Dry Valleys

You usually find a river flowing along the bottom of a valley.

Water heads down the side slopes and then flows along the valley in the downhill direction.  As it does so, it removes soil and other loose material so that, as time passes, the valley gets wider and deeper.

But in areas of limestone rock you are likely to come across valley shapes without the river.

If you’ve been following this series, you will already know that limestone is full of cracks, which get enlarged as the limestone dissolves and the water disappears into the ground.

But if the rock is limestone, how did the valley form in the first place?

Sometimes a dry valley is formed because an underground passageway caves in.  The resulting valley is likely to slope rather randomly and may not have a clear downhill direction.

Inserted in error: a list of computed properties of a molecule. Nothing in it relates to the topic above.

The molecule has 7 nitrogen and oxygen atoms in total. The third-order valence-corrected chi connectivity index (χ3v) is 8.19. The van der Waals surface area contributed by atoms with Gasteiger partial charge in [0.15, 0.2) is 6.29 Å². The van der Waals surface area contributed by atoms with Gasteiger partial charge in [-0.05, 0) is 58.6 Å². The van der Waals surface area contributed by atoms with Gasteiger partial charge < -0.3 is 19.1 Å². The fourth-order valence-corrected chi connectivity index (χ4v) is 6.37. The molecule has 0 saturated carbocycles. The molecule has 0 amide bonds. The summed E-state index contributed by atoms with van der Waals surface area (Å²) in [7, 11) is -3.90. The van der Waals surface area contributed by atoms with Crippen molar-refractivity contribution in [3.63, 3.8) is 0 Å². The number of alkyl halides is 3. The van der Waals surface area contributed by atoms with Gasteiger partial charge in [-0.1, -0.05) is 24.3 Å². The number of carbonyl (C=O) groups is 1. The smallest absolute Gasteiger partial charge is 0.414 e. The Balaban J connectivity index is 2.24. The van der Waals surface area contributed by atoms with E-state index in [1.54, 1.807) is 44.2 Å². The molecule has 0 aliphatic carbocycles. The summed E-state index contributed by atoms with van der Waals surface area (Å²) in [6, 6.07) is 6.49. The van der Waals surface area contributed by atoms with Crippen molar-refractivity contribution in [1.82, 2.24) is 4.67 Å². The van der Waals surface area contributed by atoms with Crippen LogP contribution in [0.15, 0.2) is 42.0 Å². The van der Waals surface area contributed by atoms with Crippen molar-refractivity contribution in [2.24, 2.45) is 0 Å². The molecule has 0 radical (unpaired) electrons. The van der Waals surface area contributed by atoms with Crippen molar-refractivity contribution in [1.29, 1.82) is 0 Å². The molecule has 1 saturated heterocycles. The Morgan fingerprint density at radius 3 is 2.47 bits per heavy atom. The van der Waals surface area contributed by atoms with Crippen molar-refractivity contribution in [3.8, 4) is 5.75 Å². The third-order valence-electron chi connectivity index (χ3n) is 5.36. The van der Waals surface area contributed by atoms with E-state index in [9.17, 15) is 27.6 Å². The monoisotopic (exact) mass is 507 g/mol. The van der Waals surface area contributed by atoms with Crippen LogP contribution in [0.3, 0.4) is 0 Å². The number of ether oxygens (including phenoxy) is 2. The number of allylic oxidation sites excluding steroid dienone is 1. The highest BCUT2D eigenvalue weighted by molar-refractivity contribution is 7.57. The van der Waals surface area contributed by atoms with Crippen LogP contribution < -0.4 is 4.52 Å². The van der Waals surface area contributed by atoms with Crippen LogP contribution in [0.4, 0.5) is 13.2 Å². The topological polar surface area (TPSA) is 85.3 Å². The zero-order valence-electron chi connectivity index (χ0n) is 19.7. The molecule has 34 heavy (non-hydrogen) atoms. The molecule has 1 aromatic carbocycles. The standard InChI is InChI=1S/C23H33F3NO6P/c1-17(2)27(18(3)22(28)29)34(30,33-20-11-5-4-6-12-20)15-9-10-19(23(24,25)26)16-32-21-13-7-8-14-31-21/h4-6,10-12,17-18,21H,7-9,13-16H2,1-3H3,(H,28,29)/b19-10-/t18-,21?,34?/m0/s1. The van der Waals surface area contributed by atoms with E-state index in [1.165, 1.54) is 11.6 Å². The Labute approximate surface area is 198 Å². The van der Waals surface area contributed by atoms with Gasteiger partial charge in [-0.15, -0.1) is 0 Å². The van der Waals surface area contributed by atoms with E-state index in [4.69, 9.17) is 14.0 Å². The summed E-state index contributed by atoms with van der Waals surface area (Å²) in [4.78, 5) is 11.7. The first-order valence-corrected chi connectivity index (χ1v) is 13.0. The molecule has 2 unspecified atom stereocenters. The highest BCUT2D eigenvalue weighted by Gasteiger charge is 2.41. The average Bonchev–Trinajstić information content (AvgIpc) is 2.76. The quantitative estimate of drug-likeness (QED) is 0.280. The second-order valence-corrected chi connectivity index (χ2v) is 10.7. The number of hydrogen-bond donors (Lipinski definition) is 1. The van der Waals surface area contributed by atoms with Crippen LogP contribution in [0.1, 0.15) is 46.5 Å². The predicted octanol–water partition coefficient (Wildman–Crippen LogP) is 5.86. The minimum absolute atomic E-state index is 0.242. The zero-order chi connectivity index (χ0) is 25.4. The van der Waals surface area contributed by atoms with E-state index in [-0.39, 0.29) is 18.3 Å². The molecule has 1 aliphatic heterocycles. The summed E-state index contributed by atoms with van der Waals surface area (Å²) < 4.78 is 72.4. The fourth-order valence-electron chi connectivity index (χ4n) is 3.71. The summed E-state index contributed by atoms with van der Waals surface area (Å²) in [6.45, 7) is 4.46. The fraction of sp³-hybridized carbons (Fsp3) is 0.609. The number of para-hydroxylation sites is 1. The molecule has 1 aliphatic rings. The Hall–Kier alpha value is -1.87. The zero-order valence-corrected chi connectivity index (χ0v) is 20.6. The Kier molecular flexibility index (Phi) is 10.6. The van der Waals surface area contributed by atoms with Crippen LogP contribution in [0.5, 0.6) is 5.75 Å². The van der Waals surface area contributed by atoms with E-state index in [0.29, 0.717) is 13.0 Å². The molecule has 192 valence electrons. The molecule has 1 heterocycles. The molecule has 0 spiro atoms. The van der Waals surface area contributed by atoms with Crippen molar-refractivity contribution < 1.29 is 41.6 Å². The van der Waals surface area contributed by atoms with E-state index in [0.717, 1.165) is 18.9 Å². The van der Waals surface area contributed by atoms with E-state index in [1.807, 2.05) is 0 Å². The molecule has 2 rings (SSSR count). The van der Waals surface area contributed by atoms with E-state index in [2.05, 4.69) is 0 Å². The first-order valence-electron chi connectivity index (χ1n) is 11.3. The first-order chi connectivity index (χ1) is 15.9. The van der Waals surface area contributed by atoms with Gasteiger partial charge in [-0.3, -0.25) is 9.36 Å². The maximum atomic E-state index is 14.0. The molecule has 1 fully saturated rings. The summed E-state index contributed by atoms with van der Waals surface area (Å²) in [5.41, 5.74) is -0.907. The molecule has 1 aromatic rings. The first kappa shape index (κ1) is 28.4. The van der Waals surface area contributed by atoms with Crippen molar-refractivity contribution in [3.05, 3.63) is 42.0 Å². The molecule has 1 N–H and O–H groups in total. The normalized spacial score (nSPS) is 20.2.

But many dry valleys look as though they should have a river in the bottom because they were shaped by a river in the past.

The holes in limestone gradually enlarge as the water flows through and more rock is dissolved.  So turn the clock back a bit and the holes would have been smaller: maybe not big enough for the whole river to flow into the ground.  So some water could have remained on the surface, cutting the valley shape as it flowed.

This is not the only possible explanation.  What if the limestone had plenty of holes but they were blocked for a time.  Can you think how this might happen?